A Balance of Interests

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    Abstract

    This article argues that ‘a balance of interests’ is a more satisfactory descriptor, analytical concept, and policy precept than ‘the national interest’. The first two sections describe the dissatisfaction with the national interest. The third part expounds the advantages of ‘interests’ in the plural, ‘balance’ instead of ‘national’, and ‘a’ rather than ‘the’. The final section illustrates the conceptual arguments with selected case studies. ‘The national interest’ is erroneous as a description of the empirical reality, substitutes tautology for explanation, and is unhelpful as a guide to policy. ‘A balance of interests’ is superior on all three counts of description, explanation, and prescription. It also captures human agency and allows for human error and multiple balances as weighed by different people, reflecting their personal predilections, professional backgrounds, life and career experiences, and institutional interests and perspectives.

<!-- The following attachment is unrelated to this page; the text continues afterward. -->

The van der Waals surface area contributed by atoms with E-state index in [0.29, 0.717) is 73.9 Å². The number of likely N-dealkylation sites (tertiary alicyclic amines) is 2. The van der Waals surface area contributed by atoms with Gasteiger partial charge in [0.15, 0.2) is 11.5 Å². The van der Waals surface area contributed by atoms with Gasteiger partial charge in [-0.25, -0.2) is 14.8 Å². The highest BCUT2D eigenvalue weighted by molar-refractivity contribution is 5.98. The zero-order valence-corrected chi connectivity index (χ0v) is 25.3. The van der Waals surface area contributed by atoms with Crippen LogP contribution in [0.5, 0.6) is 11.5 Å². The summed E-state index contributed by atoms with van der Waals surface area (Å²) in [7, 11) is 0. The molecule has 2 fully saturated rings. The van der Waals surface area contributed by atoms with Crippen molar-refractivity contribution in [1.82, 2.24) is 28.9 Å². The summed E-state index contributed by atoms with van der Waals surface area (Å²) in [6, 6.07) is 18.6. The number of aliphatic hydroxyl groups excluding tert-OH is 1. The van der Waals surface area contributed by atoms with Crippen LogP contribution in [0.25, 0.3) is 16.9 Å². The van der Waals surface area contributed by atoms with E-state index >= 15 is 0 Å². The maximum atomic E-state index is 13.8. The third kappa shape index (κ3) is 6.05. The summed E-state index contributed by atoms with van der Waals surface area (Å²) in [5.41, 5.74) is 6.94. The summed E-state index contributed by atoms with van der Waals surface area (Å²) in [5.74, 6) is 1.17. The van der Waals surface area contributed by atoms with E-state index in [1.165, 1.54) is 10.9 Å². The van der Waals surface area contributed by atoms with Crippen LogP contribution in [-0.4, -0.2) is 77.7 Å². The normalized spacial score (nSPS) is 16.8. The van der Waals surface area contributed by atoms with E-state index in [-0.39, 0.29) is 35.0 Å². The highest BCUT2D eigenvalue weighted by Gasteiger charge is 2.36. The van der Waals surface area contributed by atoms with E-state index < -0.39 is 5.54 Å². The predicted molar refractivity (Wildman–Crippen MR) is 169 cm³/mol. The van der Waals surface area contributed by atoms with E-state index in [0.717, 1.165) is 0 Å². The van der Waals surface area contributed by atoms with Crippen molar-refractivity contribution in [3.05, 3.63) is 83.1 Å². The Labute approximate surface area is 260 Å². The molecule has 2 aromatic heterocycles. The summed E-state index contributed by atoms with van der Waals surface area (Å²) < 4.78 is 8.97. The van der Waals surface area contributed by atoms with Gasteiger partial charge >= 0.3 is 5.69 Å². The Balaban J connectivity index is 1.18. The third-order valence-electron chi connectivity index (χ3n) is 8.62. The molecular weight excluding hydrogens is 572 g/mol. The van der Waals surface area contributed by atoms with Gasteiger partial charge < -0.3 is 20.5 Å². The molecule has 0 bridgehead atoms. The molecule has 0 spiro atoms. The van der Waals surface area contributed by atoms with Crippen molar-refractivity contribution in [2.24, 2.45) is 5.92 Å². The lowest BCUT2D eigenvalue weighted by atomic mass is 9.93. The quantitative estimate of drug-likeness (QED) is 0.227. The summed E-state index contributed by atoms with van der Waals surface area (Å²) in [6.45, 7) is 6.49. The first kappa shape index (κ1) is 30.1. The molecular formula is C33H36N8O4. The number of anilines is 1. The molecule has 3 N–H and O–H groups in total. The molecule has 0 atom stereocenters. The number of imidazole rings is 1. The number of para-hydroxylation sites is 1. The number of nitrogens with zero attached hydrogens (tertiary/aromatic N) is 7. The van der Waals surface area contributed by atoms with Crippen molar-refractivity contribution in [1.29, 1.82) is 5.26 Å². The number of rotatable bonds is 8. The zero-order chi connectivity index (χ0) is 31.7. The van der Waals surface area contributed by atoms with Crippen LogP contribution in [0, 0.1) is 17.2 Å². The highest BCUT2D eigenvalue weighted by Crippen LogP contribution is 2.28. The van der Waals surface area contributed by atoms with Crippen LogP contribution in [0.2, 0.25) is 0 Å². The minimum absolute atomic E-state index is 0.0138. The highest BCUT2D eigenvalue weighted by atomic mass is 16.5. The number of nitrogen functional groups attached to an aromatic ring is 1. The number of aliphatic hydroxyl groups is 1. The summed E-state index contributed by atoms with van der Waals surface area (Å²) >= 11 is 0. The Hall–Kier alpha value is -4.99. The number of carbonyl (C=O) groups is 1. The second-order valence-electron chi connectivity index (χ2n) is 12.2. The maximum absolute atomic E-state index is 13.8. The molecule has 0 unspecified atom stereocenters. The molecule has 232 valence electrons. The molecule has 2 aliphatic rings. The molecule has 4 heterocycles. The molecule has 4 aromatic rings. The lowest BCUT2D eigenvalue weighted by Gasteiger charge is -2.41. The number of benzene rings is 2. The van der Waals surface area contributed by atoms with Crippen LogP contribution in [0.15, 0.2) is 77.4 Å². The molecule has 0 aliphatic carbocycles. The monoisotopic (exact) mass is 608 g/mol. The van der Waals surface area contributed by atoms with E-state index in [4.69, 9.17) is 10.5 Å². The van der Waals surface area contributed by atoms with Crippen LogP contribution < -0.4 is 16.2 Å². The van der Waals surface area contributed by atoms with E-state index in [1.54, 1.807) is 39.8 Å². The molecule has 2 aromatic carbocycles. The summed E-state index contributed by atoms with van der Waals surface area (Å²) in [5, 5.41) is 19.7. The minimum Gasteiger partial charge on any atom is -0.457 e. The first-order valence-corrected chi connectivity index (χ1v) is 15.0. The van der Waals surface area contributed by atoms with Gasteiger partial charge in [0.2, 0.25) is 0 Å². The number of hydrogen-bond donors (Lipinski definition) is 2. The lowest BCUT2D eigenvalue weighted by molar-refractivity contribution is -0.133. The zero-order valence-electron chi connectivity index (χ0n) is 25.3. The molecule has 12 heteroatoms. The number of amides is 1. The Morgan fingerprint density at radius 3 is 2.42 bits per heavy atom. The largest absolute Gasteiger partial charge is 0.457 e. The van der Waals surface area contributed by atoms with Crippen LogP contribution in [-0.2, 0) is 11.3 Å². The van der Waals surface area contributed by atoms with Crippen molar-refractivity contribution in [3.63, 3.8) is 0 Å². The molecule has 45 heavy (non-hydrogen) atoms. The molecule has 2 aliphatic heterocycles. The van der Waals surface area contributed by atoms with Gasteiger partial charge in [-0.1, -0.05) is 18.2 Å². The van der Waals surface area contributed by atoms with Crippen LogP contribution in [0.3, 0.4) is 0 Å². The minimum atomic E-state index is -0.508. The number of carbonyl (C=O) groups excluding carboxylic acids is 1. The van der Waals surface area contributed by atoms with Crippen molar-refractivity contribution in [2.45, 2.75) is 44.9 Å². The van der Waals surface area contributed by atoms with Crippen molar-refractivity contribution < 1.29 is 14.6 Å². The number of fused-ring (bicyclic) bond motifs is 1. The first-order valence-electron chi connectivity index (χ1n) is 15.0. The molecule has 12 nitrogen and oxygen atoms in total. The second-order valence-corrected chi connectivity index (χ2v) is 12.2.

Original languageEnglish
    Title of host publicationThe Oxford Handbook of Modern Diplomacy
    Editors Andrew F. Cooper, Jorge Heine and Ramesh Thakur
    Place of PublicationOxford
    PublisherOxford University Press
    Pages70-87
    Edition1st
    ISBN (Print)9780199588862
    DOIs
    Publication statusPublished - 2013

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